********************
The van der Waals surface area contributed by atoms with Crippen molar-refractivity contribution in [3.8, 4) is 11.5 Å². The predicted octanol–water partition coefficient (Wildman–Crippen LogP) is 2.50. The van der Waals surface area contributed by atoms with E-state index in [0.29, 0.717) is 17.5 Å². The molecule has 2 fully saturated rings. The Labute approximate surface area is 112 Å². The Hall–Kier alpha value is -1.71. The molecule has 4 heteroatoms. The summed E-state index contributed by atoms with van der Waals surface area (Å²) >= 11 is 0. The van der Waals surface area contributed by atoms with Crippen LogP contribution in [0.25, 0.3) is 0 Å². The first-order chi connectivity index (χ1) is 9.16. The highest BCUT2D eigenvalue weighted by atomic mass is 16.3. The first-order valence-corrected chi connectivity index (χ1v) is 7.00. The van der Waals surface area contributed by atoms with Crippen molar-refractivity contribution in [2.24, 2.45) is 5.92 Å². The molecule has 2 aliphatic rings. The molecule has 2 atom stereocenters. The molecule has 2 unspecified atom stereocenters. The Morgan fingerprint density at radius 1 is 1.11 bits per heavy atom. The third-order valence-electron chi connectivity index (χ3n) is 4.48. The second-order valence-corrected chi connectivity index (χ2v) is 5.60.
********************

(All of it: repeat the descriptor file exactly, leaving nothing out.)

The van der Waals surface area contributed by atoms with Crippen molar-refractivity contribution in [3.8, 4) is 11.5 Å². The predicted octanol–water partition coefficient (Wildman–Crippen LogP) is 2.50. The van der Waals surface area contributed by atoms with E-state index in [0.29, 0.717) is 17.5 Å². The molecule has 2 fully saturated rings. The Labute approximate surface area is 112 Å². The Hall–Kier alpha value is -1.71. The molecule has 4 heteroatoms. The summed E-state index contributed by atoms with van der Waals surface area (Å²) >= 11 is 0. The van der Waals surface area contributed by atoms with Crippen LogP contribution in [0.25, 0.3) is 0 Å². The first-order chi connectivity index (χ1) is 9.16. The highest BCUT2D eigenvalue weighted by atomic mass is 16.3. The first-order valence-corrected chi connectivity index (χ1v) is 7.00. The van der Waals surface area contributed by atoms with Crippen molar-refractivity contribution in [2.24, 2.45) is 5.92 Å². The molecule has 2 aliphatic rings. The molecule has 2 atom stereocenters. The molecule has 2 unspecified atom stereocenters. The Morgan fingerprint density at radius 1 is 1.11 bits per heavy atom. The third-order valence-electron chi connectivity index (χ3n) is 4.48. The second-order valence-corrected chi connectivity index (χ2v) is 5.60.